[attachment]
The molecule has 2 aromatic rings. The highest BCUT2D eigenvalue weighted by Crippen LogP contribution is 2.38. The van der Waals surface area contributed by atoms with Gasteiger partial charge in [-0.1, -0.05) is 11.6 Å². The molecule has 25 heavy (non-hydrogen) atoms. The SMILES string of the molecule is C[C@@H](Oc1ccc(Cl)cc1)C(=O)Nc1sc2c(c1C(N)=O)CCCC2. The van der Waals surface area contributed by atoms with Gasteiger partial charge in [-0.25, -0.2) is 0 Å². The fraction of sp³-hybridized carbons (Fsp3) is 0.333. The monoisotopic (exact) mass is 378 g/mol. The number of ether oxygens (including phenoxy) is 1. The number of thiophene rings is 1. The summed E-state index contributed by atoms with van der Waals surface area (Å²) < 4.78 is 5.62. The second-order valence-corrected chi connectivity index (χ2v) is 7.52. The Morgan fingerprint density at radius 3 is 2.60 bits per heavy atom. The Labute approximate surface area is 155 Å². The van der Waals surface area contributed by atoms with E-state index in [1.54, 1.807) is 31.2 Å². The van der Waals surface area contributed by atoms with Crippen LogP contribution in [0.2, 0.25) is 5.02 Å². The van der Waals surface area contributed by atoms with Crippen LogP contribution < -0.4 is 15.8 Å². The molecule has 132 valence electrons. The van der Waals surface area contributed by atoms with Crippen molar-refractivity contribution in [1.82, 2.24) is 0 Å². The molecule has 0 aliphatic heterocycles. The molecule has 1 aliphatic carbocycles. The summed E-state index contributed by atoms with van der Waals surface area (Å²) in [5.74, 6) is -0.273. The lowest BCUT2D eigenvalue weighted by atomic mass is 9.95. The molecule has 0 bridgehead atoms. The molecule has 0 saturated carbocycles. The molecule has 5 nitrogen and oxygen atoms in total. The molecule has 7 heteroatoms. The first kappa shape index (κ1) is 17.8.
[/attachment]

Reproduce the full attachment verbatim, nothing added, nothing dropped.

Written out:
The molecule has 2 aromatic rings. The highest BCUT2D eigenvalue weighted by Crippen LogP contribution is 2.38. The van der Waals surface area contributed by atoms with Gasteiger partial charge in [-0.1, -0.05) is 11.6 Å². The molecule has 25 heavy (non-hydrogen) atoms. The SMILES string of the molecule is C[C@@H](Oc1ccc(Cl)cc1)C(=O)Nc1sc2c(c1C(N)=O)CCCC2. The van der Waals surface area contributed by atoms with Gasteiger partial charge in [-0.25, -0.2) is 0 Å². The fraction of sp³-hybridized carbons (Fsp3) is 0.333. The monoisotopic (exact) mass is 378 g/mol. The number of ether oxygens (including phenoxy) is 1. The number of thiophene rings is 1. The summed E-state index contributed by atoms with van der Waals surface area (Å²) < 4.78 is 5.62. The second-order valence-corrected chi connectivity index (χ2v) is 7.52. The Morgan fingerprint density at radius 3 is 2.60 bits per heavy atom. The Labute approximate surface area is 155 Å². The van der Waals surface area contributed by atoms with E-state index in [1.54, 1.807) is 31.2 Å². The van der Waals surface area contributed by atoms with Crippen LogP contribution in [0.2, 0.25) is 5.02 Å². The van der Waals surface area contributed by atoms with Crippen LogP contribution < -0.4 is 15.8 Å². The molecule has 132 valence electrons. The van der Waals surface area contributed by atoms with Crippen molar-refractivity contribution in [1.82, 2.24) is 0 Å². The molecule has 0 aliphatic heterocycles. The molecule has 1 aliphatic carbocycles. The summed E-state index contributed by atoms with van der Waals surface area (Å²) in [5.74, 6) is -0.273. The lowest BCUT2D eigenvalue weighted by atomic mass is 9.95. The molecule has 0 bridgehead atoms. The molecule has 0 saturated carbocycles. The molecule has 5 nitrogen and oxygen atoms in total. The molecule has 7 heteroatoms. The first kappa shape index (κ1) is 17.8.